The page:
Land of the Rising Sunburn and Suntory Whiskey

July 22, 2009

Monday was “Ocean Day” in Japan, which means that the rainy season is officially over, and the summer has begun! Also on Monday it started raining for the first time in weeks and hasn’t stopped since.
All across the land there are beach bar and beer garden owners shaking their fists at the sky.
But they needn’t worry, because before long I’ll be showing up and emptying my wallet. (Unless they’ve got cheap all-you-can-drink-deals, in which case they’re truly buggered.)
Yes, summer is a always a great time for al-fresco beer-imbibing, wherever you are (except Saudi Arabia, where it’s punishable by several months in prison.)
All across Japan, department stores and hotels cover their roofs with tables, call them beer gardens, and let people go there and get pissed-up for not much money. A particular favourite of mine is the Kudan Kaikan in Kudanshita, on Tokyo’s Hanzomon line, (and that has nothing to do with the fact that the waitresses are dressed as playboy bunnies, honest.)

About an hour south of Tokyo is the Shonan beach area (where I used to live, an hour on the Odakyu line from Shinjuku) where you can sit back and sup beers and watch the sun set over the ocean, while people let off fireworks. Enoshima beach, while dirty and overcrowded, is a favourite destination of mine (and this has nothing to do with the fact that the beach is teeming with nubile college girls in bikinis, honest.)

If you despise the beach boozing because your beer gets warm in the sweltering summer heat, never fear- I’ve just learned (from Japanprobe) of an amazing new innovation which will solve your problem. An enterprising company has started selling beer mugs carved from ice, and you can buy them online for 580 yen. They last an hour in the sun, apparently.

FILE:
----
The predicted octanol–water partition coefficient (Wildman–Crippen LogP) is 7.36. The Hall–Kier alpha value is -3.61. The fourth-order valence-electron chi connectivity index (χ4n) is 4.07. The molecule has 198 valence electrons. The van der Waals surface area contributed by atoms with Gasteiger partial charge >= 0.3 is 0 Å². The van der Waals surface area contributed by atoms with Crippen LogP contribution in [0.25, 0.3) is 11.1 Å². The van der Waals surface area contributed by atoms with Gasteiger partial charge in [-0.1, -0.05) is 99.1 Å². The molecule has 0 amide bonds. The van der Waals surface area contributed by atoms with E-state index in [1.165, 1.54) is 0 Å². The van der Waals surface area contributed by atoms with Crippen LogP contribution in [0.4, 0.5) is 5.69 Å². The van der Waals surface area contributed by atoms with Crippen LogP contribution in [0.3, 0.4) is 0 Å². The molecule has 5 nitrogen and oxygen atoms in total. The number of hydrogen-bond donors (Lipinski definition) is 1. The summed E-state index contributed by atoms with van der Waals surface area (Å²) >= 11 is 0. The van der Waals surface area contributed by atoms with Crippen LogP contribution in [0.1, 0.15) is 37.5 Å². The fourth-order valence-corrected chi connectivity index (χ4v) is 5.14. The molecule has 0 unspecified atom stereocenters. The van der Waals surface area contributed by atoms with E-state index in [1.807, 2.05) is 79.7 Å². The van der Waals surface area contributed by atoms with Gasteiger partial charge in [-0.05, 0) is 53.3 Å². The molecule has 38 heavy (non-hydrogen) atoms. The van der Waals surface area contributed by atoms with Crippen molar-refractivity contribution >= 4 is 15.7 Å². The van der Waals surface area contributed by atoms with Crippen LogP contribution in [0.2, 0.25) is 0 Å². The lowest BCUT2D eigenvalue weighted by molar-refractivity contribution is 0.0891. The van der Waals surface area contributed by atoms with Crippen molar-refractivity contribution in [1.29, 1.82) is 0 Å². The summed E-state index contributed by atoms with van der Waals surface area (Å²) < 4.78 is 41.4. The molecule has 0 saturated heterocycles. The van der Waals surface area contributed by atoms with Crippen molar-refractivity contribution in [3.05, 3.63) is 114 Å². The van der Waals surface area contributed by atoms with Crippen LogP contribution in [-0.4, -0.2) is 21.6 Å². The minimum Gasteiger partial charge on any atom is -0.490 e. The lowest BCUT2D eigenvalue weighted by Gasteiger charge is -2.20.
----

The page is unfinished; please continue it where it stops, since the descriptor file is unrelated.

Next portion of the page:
And if you want to avoid the heat altogether, you can always pop into Ginza’s Ice Bar to cool down. It’s entirely full of ice, and is cold enough to freeze your nipples off.
I might go there, myself- it’ll be nice to stop sweating for the first time since May.

Don’t Black Out When Your Friends Have Pens

August 22, 2007

It’s nice to see that the international custom of drawing on unconscious, drunk friends with marker pens is alive in Japan. The other afternoon I spotted this unfortunate mess of a man outside a beach bar on Enoshima beach, where so many college students spend the summer drinking. More creative pranksters would have written on him with factor 50 sunblock and dragged him into the sunlight.

Beach Bar Bonanza

July 22, 2007

Every summer I like to hit Japan’s beaches, regardless of my enormous pasty beer-belly, my tendency to get severely sun-burned, and the fact that the beaches are overcrowded and dirtier than Paris Hilton. This is for two reasons- the plethora of wooden “beach bars” that are erected along the seafront each summer, and the hordes of women in bikinis. Life is sweet, but am I turning into Benny Hill?

Shonan beach is nearest to my house. It’s a popular summer day-trip destination for residents of Tokyo and Yokohama, attracted by the surf, outdoor music events, parties and fireworks displays. It’s a long beach running along the coast of Kanagawa, consisting of lots of smaller beaches with different names.